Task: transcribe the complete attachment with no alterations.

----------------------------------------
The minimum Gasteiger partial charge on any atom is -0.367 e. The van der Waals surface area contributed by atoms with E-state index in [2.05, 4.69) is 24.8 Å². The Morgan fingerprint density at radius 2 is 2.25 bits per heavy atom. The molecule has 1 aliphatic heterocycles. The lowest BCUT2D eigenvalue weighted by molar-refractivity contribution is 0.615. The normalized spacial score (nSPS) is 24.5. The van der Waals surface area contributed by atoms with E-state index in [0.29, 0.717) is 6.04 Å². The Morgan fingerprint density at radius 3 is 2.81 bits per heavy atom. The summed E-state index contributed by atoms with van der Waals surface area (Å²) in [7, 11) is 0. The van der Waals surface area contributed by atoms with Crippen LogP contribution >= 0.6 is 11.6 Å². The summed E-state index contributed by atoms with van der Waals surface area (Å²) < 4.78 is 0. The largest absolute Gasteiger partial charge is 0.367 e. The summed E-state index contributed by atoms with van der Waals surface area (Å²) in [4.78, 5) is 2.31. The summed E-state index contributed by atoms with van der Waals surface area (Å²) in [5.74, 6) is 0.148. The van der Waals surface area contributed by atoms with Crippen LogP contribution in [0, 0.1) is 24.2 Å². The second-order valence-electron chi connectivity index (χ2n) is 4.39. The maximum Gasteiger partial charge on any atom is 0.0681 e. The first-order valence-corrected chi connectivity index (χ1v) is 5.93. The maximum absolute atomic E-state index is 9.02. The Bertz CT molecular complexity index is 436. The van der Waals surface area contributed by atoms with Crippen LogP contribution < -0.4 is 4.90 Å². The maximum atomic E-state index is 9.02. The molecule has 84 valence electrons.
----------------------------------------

The minimum Gasteiger partial charge on any atom is -0.367 e. The van der Waals surface area contributed by atoms with E-state index in [2.05, 4.69) is 24.8 Å². The Morgan fingerprint density at radius 2 is 2.25 bits per heavy atom. The molecule has 1 aliphatic heterocycles. The lowest BCUT2D eigenvalue weighted by molar-refractivity contribution is 0.615. The normalized spacial score (nSPS) is 24.5. The van der Waals surface area contributed by atoms with E-state index in [0.29, 0.717) is 6.04 Å². The Morgan fingerprint density at radius 3 is 2.81 bits per heavy atom. The summed E-state index contributed by atoms with van der Waals surface area (Å²) in [7, 11) is 0. The van der Waals surface area contributed by atoms with Crippen LogP contribution >= 0.6 is 11.6 Å². The summed E-state index contributed by atoms with van der Waals surface area (Å²) < 4.78 is 0. The largest absolute Gasteiger partial charge is 0.367 e. The summed E-state index contributed by atoms with van der Waals surface area (Å²) in [4.78, 5) is 2.31. The summed E-state index contributed by atoms with van der Waals surface area (Å²) in [5.74, 6) is 0.148. The van der Waals surface area contributed by atoms with Crippen LogP contribution in [0, 0.1) is 24.2 Å². The second-order valence-electron chi connectivity index (χ2n) is 4.39. The maximum Gasteiger partial charge on any atom is 0.0681 e. The first-order valence-corrected chi connectivity index (χ1v) is 5.93. The maximum absolute atomic E-state index is 9.02. The Bertz CT molecular complexity index is 436. The van der Waals surface area contributed by atoms with Crippen LogP contribution < -0.4 is 4.90 Å². The maximum atomic E-state index is 9.02. The molecule has 84 valence electrons.